*We claim no ownership over this article, we are simply posting it from High Times.com because we agree with it and view it as a very important article on the Cannabis Counterculture.

-

Marijuana users are often proud adherents of a counterculture. Indeed, to many in the marijuana using community, they represent THE counterculture. The term goes back to the 1960s, and to many even earlier to the Beat Generation which preceded it. The era of the 60s, and the popular understanding of the counterculture, is often characterized by the social movements that developed around opposition to the Vietnam War, support for civil rights, sexual equality, and sensible care for the environment. An integral aspect of the counterculture, though, is a sense of consciousness that shapes one’s sense of values and personal ethics, a sense that in many respects derives from these historic social movements.

 

The idea, though, was to transform society. Many of the objectives of the counterculture have been achieved, in that many of its values are now mainstream values; particularly when it comes to civil rights, sexual equality, and concern for the environment.

 

Another important objective of the counterculture has always been to achieve the legalization of marijuana. This is another issue that is rapidly gaining widespread support, particularly with respect to the medical use of cannabis. Marijuana’s legalization is now on display in many pilot projects around the country, through both new interest devoted to decriminalization and especially by way of medical cannabis policies adopted in many states. The emergence of medical cannabis dispensaries in many states provides society an opportunity to observe legal cannabis commerce in action, as well as opportunities to experiment with different regulatory approaches, evaluate them, and revise as necessary.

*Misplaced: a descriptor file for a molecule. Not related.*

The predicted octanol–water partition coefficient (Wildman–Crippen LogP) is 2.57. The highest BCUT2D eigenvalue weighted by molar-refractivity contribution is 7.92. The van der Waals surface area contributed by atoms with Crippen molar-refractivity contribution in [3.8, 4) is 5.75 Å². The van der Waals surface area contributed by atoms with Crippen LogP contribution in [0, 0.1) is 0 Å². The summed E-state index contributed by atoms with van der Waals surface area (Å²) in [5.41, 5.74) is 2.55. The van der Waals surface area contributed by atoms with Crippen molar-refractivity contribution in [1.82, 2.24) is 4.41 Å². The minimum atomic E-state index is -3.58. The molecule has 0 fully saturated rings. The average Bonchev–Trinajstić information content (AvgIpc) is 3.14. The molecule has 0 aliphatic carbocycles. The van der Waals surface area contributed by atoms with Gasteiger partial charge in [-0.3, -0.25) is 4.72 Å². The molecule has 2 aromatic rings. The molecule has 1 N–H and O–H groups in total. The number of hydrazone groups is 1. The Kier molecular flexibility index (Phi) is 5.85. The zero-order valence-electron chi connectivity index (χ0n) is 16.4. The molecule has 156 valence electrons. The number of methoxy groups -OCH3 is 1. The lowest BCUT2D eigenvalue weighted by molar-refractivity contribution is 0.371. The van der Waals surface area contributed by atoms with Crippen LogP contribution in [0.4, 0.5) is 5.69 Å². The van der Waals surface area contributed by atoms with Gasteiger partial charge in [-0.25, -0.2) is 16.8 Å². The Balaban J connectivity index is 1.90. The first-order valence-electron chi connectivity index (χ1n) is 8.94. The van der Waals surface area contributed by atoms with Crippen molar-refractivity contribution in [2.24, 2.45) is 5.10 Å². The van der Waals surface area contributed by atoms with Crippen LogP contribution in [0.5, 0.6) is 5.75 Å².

When one studies the spread of new ideas and innovations, the importance of trialing and of observing is extremely important, and ultimately influential. Try it out, see how you like it, make a few adjustments – all this help increase your comfort level with the new thing. Whether it’s a gizmo or a public policy, the same factors apply. The same thing holds for being able to actually see its benefits, to observe the new idea in action. The present and emerging changes in state and local level marijuana laws have great historic and practical importance for accelerating progress towards marijuana’s legalization.

 

Advocates and supporters of legalization should be aware, however, that a transformation in marijuana laws also means a transformation in the counterculture. This is no subtle thing; it should be self-conscious and as deliberate and purposeful as the change in the nation’s laws and attitudes about marijuana. This may seem like esoteric sociological hair-splitting, but the counterculture is being transformed into a subculture. It’s a good thing, a sign of progress, and something that should and must be accelerated.